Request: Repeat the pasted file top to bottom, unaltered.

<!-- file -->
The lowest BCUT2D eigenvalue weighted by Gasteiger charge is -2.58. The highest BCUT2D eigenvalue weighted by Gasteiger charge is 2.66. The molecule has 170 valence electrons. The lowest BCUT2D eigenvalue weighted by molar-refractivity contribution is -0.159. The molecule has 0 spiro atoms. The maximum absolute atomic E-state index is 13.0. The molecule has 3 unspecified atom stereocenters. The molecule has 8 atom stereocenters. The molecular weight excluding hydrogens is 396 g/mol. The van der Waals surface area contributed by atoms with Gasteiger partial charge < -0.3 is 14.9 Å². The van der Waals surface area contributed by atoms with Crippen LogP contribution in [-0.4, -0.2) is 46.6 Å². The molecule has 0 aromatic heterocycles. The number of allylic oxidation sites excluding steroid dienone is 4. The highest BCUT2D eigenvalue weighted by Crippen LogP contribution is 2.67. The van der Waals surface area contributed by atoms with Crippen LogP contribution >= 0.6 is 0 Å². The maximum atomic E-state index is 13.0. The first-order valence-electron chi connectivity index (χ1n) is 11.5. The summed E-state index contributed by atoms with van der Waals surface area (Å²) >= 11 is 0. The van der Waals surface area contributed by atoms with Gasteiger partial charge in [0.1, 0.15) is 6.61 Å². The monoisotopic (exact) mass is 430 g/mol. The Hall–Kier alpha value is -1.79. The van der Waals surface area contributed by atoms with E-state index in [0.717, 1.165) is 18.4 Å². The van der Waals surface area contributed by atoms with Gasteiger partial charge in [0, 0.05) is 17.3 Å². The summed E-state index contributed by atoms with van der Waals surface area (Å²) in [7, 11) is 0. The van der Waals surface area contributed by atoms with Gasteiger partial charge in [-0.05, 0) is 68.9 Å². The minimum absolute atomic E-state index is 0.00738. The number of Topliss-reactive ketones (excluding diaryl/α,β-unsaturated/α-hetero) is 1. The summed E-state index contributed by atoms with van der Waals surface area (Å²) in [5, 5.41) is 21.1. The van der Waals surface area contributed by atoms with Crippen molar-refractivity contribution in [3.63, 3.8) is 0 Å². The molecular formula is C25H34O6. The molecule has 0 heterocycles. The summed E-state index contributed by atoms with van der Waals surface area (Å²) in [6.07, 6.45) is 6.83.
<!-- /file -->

The lowest BCUT2D eigenvalue weighted by Gasteiger charge is -2.58. The highest BCUT2D eigenvalue weighted by Gasteiger charge is 2.66. The molecule has 170 valence electrons. The lowest BCUT2D eigenvalue weighted by molar-refractivity contribution is -0.159. The molecule has 0 spiro atoms. The maximum absolute atomic E-state index is 13.0. The molecule has 3 unspecified atom stereocenters. The molecule has 8 atom stereocenters. The molecular weight excluding hydrogens is 396 g/mol. The van der Waals surface area contributed by atoms with Gasteiger partial charge < -0.3 is 14.9 Å². The van der Waals surface area contributed by atoms with Crippen LogP contribution in [-0.4, -0.2) is 46.6 Å². The molecule has 0 aromatic heterocycles. The number of allylic oxidation sites excluding steroid dienone is 4. The highest BCUT2D eigenvalue weighted by Crippen LogP contribution is 2.67. The van der Waals surface area contributed by atoms with Crippen LogP contribution >= 0.6 is 0 Å². The maximum atomic E-state index is 13.0. The first-order valence-electron chi connectivity index (χ1n) is 11.5. The summed E-state index contributed by atoms with van der Waals surface area (Å²) >= 11 is 0. The van der Waals surface area contributed by atoms with Gasteiger partial charge in [0.1, 0.15) is 6.61 Å². The monoisotopic (exact) mass is 430 g/mol. The Hall–Kier alpha value is -1.79. The van der Waals surface area contributed by atoms with E-state index in [0.717, 1.165) is 18.4 Å². The van der Waals surface area contributed by atoms with Gasteiger partial charge in [0, 0.05) is 17.3 Å². The summed E-state index contributed by atoms with van der Waals surface area (Å²) in [7, 11) is 0. The van der Waals surface area contributed by atoms with Gasteiger partial charge in [-0.05, 0) is 68.9 Å². The minimum absolute atomic E-state index is 0.00738. The number of Topliss-reactive ketones (excluding diaryl/α,β-unsaturated/α-hetero) is 1. The summed E-state index contributed by atoms with van der Waals surface area (Å²) in [5, 5.41) is 21.1. The van der Waals surface area contributed by atoms with Crippen molar-refractivity contribution in [3.63, 3.8) is 0 Å². The molecular formula is C25H34O6. The molecule has 0 heterocycles. The summed E-state index contributed by atoms with van der Waals surface area (Å²) in [6.07, 6.45) is 6.83.